St Peter's Heritage Hall, formerly the church hall for St Peter's Parish Church, sits on part of the Glebe land  near the River Dee. This composite picture show the hall in Ballater, next to the present day Lark's Gallery. It was in use as an "Iron Kirkie" until about 1907 before being brought to Culter by rail.

The hall was built in 1907 by the Kirk Session and congregation of the church at a total cost of £226-13 -00.


In 1906, plans had already been drawn up for a new purpose-built hall on the site, but a ready-made solution became available in the shape of a "corrugated iron chapel" from Ballater.  The Kirk Session at Culter paid £100 to the Episcopal Church in Ballater  for the structure and the cost of removal and re-erection was £65.


Episcopalian worship began in the Ballater district in the 1860s at the chapel of the former Glenmuick House. The Episcopal Church found, due to the coming of the railway,  the need for a new place of worship.  In 1897, Bishop Douglas of Aberdeen and Orkney decided that Ballater should have its own place of worship. He provided a loan of £409 for a corrugated iron chapel. This stood a little way to the south of the present church. In 1906, the present granite building was designed by Dr Marshall MacKenzie and it was completed in 1907.


As the Hall was built on Glebe land, the Minister was compensated for the loss of part of the "Minister's Grass", by having his annual stipend raised by 15 shillings a year, for every year the hall remained there. The allocation of "Minister's Grass" allowed the minister enough land to graze two cows and a horse if he wished.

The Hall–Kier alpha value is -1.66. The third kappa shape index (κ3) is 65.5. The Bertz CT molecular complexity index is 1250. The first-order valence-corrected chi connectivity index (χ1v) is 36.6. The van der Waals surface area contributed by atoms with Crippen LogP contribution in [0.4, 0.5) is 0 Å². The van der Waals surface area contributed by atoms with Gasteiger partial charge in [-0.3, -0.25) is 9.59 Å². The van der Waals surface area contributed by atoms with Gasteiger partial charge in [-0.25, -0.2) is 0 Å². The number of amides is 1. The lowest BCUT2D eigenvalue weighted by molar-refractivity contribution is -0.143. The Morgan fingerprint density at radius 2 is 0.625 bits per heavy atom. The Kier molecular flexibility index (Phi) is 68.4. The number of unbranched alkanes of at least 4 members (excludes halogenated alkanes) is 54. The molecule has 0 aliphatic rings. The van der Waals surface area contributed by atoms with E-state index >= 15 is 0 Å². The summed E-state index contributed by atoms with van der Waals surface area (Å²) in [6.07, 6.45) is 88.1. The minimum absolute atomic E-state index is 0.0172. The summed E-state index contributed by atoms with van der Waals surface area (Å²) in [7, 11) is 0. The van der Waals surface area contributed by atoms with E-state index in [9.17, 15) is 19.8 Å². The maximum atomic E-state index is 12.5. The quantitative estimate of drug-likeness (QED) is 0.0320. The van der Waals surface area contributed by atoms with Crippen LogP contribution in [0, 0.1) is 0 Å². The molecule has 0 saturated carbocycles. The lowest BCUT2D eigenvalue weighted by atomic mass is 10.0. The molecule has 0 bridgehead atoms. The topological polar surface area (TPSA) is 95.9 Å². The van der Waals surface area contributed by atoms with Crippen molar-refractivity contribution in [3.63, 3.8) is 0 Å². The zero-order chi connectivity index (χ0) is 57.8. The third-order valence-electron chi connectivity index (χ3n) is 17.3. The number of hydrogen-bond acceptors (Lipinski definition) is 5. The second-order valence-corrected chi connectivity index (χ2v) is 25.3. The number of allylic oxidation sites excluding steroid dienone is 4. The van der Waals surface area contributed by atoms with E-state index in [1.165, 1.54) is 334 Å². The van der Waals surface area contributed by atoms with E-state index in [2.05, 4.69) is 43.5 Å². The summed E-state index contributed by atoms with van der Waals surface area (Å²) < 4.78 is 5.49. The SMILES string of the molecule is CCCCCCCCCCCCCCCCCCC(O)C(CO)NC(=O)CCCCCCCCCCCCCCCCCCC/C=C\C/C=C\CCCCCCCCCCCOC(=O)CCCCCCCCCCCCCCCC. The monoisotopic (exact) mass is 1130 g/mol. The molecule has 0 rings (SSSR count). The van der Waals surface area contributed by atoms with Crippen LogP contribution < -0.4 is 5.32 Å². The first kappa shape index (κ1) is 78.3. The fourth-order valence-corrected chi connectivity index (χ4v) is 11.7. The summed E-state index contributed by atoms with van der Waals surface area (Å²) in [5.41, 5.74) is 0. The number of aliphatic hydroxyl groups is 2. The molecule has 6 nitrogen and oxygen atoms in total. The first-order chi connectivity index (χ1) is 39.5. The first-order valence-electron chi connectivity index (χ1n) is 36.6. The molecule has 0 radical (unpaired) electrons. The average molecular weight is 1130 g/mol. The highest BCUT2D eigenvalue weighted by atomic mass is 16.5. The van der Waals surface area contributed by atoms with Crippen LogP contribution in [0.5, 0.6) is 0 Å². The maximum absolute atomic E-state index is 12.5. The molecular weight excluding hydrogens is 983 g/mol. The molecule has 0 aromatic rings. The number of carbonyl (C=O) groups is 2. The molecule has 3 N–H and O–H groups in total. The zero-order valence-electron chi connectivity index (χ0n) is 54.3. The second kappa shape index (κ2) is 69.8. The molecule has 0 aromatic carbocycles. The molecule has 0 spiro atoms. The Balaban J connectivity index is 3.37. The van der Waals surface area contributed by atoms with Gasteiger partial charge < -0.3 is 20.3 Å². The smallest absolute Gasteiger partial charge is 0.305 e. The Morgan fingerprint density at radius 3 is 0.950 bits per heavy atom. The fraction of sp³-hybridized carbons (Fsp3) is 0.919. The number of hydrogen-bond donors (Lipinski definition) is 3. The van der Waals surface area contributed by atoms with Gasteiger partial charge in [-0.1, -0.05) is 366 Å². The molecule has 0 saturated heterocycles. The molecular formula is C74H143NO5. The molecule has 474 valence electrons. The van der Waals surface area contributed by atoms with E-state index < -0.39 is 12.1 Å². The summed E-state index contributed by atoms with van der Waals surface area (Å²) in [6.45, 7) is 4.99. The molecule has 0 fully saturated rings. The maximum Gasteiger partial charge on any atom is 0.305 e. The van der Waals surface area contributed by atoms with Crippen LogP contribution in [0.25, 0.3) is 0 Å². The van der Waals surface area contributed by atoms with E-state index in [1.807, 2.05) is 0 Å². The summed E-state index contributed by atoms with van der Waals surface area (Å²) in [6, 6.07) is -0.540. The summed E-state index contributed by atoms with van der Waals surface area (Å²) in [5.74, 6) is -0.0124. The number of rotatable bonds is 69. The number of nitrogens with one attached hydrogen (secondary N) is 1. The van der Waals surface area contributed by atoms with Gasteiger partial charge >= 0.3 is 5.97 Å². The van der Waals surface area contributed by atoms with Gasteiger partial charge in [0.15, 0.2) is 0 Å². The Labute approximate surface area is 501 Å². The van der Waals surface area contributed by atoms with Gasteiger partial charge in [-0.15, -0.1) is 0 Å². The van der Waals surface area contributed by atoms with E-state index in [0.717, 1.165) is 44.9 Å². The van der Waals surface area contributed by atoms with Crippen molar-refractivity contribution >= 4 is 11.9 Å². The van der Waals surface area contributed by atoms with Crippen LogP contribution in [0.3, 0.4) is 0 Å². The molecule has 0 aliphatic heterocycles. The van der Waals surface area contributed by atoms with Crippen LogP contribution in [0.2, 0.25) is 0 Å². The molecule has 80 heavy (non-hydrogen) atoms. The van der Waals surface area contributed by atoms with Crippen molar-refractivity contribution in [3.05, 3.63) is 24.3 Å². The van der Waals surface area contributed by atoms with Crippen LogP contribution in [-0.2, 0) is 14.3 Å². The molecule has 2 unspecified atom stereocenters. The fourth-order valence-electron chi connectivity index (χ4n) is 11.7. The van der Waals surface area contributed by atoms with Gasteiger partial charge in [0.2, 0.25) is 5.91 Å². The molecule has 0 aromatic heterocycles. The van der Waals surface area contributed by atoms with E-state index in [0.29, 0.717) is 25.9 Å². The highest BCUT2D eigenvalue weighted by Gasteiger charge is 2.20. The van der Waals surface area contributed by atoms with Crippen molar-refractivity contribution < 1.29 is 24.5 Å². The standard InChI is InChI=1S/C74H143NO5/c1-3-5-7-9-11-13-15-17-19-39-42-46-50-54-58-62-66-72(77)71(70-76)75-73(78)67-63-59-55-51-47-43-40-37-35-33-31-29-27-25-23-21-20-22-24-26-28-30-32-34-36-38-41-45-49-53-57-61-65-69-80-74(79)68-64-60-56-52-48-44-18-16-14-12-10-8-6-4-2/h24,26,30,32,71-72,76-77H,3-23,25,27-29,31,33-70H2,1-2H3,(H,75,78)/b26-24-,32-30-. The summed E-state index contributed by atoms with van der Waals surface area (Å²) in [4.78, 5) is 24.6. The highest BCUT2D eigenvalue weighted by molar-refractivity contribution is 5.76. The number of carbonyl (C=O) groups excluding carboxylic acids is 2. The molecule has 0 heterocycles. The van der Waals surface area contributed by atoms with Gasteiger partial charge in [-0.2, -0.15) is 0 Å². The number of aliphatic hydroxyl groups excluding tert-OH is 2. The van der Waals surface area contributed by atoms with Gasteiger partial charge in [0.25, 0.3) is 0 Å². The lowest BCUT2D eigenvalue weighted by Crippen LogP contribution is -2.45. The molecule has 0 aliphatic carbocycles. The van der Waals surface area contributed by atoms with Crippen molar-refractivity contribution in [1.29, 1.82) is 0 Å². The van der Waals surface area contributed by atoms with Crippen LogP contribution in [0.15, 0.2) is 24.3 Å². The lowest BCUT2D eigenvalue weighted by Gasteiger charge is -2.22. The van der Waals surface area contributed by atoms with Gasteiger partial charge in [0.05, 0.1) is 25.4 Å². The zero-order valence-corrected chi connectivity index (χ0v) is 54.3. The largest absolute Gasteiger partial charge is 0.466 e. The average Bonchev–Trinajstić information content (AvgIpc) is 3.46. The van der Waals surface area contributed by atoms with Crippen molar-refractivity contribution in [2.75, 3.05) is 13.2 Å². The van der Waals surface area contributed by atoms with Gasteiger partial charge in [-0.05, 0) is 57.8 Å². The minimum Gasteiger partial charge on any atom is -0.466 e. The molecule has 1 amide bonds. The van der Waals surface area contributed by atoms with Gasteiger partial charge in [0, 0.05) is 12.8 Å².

The hall has been used for a multitude of community functions over the years and by many youth groups in Peterculter. In the 1960's, extensive work was done by local volunteers and craftsmen to upgrade the interior flooring and cladding.  With the amalgamation of the churches, at the end of the 20th century, the building was seen as redundant by the Church of Scotland. Plans had been drawn up to demolish the hall and sell the site with outline planning permission for a house to be built in its place.


With the deadline for the sale becoming imminent three local benefactors stepped in and matched the £40,000 asked by the Church of Scotland's Board of Trustees, in an effort to save the hall for use by the community.  The hall has now been taken into ownership, for the community of Culter, by the St Peter's Heritage Trust and it will now be know as "The St Peter's Heritage Hall". St Peter's Heritage Trust is currently investigating the history of the chapel with the Ballater churches and the Royal Commission on Ancient and Historical Monuments in Edinburgh. 


Go to top